She proposed investing in something she says can prevent some homelessness in the first place. She wants an infusion of city money to stabilize residential care facilities, commonly called board and care facilities. They house some of the city's most vulnerable residents including the elderly and those with physical or mental health issues.
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Ilina Moreno has lived at one facility, Victorian Manor, for three years since suffering a stroke and said, "That would be tragic if places like this start closing."
What Moreno fears is already happening. In the past five years, the number of facilities that receive some help from the city has plummeted from 70 to 37 -- many forced to close because of declining federal and state funding.
Breed believes residential care facilities are vital to reduce the risk of homelessness. "We have to do everything we can to make sure they don't end up on the street. That's what this is about, prevention."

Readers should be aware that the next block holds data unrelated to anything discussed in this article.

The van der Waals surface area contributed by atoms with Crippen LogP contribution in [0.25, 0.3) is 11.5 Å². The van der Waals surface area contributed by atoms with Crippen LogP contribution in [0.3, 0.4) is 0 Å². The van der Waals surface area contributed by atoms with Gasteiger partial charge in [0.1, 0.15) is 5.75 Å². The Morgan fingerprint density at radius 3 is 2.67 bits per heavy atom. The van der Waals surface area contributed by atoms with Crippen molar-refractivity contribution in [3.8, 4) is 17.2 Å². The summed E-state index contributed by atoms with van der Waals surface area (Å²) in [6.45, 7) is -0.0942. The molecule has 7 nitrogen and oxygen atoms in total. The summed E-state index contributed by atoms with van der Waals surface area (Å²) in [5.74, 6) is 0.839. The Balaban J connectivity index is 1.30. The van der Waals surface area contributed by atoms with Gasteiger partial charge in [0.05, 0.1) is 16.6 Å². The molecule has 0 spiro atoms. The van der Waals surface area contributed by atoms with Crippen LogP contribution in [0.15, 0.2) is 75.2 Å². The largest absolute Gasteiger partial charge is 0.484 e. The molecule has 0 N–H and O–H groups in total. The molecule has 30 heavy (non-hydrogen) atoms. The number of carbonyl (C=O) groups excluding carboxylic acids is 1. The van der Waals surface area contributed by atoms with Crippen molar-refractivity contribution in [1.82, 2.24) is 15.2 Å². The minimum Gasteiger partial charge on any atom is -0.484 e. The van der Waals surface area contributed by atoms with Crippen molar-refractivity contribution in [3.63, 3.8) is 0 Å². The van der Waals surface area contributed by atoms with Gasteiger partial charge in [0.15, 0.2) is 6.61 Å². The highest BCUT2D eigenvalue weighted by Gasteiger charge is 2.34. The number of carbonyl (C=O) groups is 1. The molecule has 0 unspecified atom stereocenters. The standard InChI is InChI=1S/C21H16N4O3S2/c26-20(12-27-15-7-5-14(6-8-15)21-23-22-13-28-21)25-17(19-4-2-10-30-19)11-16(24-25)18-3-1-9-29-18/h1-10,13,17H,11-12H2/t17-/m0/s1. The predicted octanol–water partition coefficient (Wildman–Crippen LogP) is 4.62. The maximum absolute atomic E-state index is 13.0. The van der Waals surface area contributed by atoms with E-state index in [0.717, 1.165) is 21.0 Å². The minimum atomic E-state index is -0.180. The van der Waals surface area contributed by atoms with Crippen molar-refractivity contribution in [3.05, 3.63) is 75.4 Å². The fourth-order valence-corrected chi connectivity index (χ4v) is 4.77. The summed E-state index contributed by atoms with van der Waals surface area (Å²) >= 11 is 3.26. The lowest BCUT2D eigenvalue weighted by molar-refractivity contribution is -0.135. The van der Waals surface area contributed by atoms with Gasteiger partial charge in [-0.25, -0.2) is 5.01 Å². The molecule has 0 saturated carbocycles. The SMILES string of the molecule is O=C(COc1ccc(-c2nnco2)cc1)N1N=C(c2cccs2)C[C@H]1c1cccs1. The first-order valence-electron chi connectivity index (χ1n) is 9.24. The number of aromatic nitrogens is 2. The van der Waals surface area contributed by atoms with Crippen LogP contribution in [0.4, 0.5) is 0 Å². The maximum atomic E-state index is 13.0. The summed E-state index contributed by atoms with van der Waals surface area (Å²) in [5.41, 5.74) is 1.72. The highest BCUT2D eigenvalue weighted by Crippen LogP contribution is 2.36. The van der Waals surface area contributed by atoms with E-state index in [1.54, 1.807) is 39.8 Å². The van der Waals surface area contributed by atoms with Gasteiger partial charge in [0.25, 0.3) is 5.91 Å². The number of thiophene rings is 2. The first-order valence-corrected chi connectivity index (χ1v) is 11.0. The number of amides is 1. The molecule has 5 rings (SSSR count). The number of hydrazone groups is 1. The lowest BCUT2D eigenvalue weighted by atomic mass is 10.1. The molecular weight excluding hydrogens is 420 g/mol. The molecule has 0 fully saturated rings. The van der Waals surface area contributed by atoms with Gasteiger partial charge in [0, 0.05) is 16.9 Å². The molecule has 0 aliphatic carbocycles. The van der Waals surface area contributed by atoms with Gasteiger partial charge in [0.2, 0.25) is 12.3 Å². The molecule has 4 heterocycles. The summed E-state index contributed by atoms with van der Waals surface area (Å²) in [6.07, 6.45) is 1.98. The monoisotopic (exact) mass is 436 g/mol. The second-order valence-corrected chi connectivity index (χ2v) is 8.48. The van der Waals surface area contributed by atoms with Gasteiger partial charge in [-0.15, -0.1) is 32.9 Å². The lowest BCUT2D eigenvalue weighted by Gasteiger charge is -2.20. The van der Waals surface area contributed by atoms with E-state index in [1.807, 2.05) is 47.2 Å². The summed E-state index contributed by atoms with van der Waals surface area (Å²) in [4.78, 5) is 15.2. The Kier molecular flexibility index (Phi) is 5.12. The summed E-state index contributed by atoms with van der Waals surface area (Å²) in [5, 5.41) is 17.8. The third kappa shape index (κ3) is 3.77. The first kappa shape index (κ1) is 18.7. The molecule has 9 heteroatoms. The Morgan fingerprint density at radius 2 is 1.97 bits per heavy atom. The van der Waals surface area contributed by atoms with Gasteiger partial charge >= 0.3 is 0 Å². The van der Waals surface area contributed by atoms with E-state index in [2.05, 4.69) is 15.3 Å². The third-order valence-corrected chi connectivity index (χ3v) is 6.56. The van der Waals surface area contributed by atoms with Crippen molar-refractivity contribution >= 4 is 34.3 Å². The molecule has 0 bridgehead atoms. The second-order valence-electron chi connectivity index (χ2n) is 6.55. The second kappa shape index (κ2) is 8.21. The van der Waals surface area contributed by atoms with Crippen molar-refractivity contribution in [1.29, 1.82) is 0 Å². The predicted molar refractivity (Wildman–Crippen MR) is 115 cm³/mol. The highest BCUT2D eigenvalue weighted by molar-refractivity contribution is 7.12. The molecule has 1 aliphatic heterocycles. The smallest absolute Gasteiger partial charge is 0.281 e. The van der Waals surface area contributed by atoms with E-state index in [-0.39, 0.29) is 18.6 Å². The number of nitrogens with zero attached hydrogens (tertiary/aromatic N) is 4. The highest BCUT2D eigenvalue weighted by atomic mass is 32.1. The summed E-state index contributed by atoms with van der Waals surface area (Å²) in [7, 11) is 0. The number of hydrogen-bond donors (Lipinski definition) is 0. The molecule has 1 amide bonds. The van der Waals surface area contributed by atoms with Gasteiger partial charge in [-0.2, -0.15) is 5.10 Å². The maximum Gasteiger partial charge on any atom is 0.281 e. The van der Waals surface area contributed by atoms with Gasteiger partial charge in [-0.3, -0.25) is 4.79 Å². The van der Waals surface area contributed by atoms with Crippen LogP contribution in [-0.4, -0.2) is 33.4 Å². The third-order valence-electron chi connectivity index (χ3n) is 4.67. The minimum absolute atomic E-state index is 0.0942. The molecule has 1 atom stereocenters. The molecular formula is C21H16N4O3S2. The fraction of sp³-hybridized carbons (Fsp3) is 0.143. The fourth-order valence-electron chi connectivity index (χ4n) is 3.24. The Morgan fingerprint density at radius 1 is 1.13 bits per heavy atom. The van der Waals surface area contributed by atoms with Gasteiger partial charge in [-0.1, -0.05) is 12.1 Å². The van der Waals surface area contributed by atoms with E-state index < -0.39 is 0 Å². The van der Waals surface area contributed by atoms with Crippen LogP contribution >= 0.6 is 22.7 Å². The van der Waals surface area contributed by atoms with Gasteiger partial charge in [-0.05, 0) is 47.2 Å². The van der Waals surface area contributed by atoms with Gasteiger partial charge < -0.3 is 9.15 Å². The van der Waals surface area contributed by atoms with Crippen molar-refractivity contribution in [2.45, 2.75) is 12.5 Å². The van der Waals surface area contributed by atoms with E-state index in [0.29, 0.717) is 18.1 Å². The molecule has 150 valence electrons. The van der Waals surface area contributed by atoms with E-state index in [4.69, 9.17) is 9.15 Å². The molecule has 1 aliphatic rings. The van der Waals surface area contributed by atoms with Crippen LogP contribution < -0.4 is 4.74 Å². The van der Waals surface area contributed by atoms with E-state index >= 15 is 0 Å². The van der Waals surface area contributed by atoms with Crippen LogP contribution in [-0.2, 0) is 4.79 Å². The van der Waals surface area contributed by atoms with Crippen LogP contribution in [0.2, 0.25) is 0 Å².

The city already invests about $2.5 million a year in the facilities. Breed is proposing an additional $1 million infusion that she says will keep more than 350 people housed.
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The owner of Victorian Manor tells us she can certainly use some help. Bernadette Joseph and her family have operated their residential care facility in the city's Western Addition neighborhood since 1999.
"It's not like it's a lifeline but its going to go a long way in helping us meet our costs. Wages increase every year and its going to help us retain our staff."
The $1 million investment would cover the next two years and comes from unspent money in the current budget. The proposal must be approved by the Board of Supervisors.
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